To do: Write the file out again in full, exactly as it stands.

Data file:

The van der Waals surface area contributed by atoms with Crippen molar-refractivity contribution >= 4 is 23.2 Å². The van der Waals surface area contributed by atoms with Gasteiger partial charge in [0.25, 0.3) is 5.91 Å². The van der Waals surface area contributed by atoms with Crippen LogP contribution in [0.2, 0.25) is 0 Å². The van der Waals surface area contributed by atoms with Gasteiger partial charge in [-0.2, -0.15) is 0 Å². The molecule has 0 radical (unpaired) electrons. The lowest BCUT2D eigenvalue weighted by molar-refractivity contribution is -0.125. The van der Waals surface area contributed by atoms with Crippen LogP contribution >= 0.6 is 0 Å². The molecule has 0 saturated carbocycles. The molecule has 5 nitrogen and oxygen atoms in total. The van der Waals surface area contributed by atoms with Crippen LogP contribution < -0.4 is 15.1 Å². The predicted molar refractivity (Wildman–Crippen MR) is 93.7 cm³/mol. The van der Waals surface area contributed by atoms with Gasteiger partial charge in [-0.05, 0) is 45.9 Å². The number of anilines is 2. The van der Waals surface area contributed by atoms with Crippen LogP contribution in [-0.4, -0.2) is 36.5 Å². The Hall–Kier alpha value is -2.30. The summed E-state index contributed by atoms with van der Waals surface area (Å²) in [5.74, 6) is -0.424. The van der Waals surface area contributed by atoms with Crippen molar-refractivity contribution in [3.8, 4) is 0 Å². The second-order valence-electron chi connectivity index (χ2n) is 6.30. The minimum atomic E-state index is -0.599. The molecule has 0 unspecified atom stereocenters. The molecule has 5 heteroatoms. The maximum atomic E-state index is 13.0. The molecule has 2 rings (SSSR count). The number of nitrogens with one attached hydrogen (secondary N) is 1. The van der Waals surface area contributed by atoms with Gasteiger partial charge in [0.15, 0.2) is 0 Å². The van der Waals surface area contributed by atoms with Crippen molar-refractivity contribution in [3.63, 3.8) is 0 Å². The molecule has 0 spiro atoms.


The van der Waals surface area contributed by atoms with Crippen molar-refractivity contribution >= 4 is 23.2 Å². The van der Waals surface area contributed by atoms with Gasteiger partial charge in [0.25, 0.3) is 5.91 Å². The van der Waals surface area contributed by atoms with Crippen LogP contribution in [0.2, 0.25) is 0 Å². The van der Waals surface area contributed by atoms with Gasteiger partial charge in [-0.2, -0.15) is 0 Å². The molecule has 0 radical (unpaired) electrons. The lowest BCUT2D eigenvalue weighted by molar-refractivity contribution is -0.125. The van der Waals surface area contributed by atoms with Crippen LogP contribution >= 0.6 is 0 Å². The molecule has 0 saturated carbocycles. The molecule has 5 nitrogen and oxygen atoms in total. The van der Waals surface area contributed by atoms with Crippen LogP contribution < -0.4 is 15.1 Å². The predicted molar refractivity (Wildman–Crippen MR) is 93.7 cm³/mol. The van der Waals surface area contributed by atoms with Gasteiger partial charge in [-0.05, 0) is 45.9 Å². The number of anilines is 2. The van der Waals surface area contributed by atoms with Crippen LogP contribution in [-0.4, -0.2) is 36.5 Å². The Hall–Kier alpha value is -2.30. The summed E-state index contributed by atoms with van der Waals surface area (Å²) in [5.74, 6) is -0.424. The van der Waals surface area contributed by atoms with Crippen molar-refractivity contribution in [3.8, 4) is 0 Å². The second-order valence-electron chi connectivity index (χ2n) is 6.30. The minimum atomic E-state index is -0.599. The molecule has 0 unspecified atom stereocenters. The molecule has 5 heteroatoms. The maximum atomic E-state index is 13.0. The molecule has 2 rings (SSSR count). The number of nitrogens with one attached hydrogen (secondary N) is 1. The van der Waals surface area contributed by atoms with Gasteiger partial charge in [0.15, 0.2) is 0 Å². The van der Waals surface area contributed by atoms with Crippen molar-refractivity contribution in [3.63, 3.8) is 0 Å². The molecule has 0 spiro atoms.